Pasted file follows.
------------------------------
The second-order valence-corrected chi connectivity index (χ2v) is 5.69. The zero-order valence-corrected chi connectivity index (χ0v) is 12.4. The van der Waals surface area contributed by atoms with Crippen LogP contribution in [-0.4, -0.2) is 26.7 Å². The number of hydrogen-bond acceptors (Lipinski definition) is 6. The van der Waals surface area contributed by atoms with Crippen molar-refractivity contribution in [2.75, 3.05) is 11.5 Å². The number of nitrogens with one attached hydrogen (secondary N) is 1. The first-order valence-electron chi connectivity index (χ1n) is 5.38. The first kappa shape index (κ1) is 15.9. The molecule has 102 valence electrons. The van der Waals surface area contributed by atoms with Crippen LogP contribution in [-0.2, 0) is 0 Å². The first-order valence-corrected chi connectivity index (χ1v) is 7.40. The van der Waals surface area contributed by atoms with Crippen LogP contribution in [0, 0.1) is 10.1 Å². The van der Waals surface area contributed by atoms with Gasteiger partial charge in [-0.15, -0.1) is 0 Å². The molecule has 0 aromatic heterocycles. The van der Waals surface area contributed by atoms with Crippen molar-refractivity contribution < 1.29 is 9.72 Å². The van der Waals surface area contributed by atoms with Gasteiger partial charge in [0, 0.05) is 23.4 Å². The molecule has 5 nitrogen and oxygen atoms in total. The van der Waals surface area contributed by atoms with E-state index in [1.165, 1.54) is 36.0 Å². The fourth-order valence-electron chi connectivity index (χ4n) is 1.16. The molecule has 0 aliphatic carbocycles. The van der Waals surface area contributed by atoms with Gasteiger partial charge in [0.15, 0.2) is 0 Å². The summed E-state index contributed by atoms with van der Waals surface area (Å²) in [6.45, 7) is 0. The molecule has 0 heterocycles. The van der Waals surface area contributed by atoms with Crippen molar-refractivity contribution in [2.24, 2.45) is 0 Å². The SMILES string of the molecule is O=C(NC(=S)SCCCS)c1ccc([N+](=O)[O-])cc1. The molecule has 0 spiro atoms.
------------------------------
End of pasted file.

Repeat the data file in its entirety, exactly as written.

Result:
The second-order valence-corrected chi connectivity index (χ2v) is 5.69. The zero-order valence-corrected chi connectivity index (χ0v) is 12.4. The van der Waals surface area contributed by atoms with Crippen LogP contribution in [-0.4, -0.2) is 26.7 Å². The number of hydrogen-bond acceptors (Lipinski definition) is 6. The van der Waals surface area contributed by atoms with Crippen molar-refractivity contribution in [2.75, 3.05) is 11.5 Å². The number of nitrogens with one attached hydrogen (secondary N) is 1. The first-order valence-electron chi connectivity index (χ1n) is 5.38. The first kappa shape index (κ1) is 15.9. The molecule has 102 valence electrons. The van der Waals surface area contributed by atoms with Crippen LogP contribution in [-0.2, 0) is 0 Å². The first-order valence-corrected chi connectivity index (χ1v) is 7.40. The van der Waals surface area contributed by atoms with Crippen LogP contribution in [0, 0.1) is 10.1 Å². The van der Waals surface area contributed by atoms with Gasteiger partial charge in [-0.15, -0.1) is 0 Å². The molecule has 0 aromatic heterocycles. The van der Waals surface area contributed by atoms with Crippen molar-refractivity contribution < 1.29 is 9.72 Å². The van der Waals surface area contributed by atoms with Gasteiger partial charge in [0, 0.05) is 23.4 Å². The molecule has 5 nitrogen and oxygen atoms in total. The van der Waals surface area contributed by atoms with E-state index in [1.165, 1.54) is 36.0 Å². The fourth-order valence-electron chi connectivity index (χ4n) is 1.16. The molecule has 0 aliphatic carbocycles. The van der Waals surface area contributed by atoms with Gasteiger partial charge in [0.15, 0.2) is 0 Å². The summed E-state index contributed by atoms with van der Waals surface area (Å²) in [6.45, 7) is 0. The molecule has 0 heterocycles. The van der Waals surface area contributed by atoms with Crippen molar-refractivity contribution in [2.24, 2.45) is 0 Å². The SMILES string of the molecule is O=C(NC(=S)SCCCS)c1ccc([N+](=O)[O-])cc1. The molecule has 0 spiro atoms.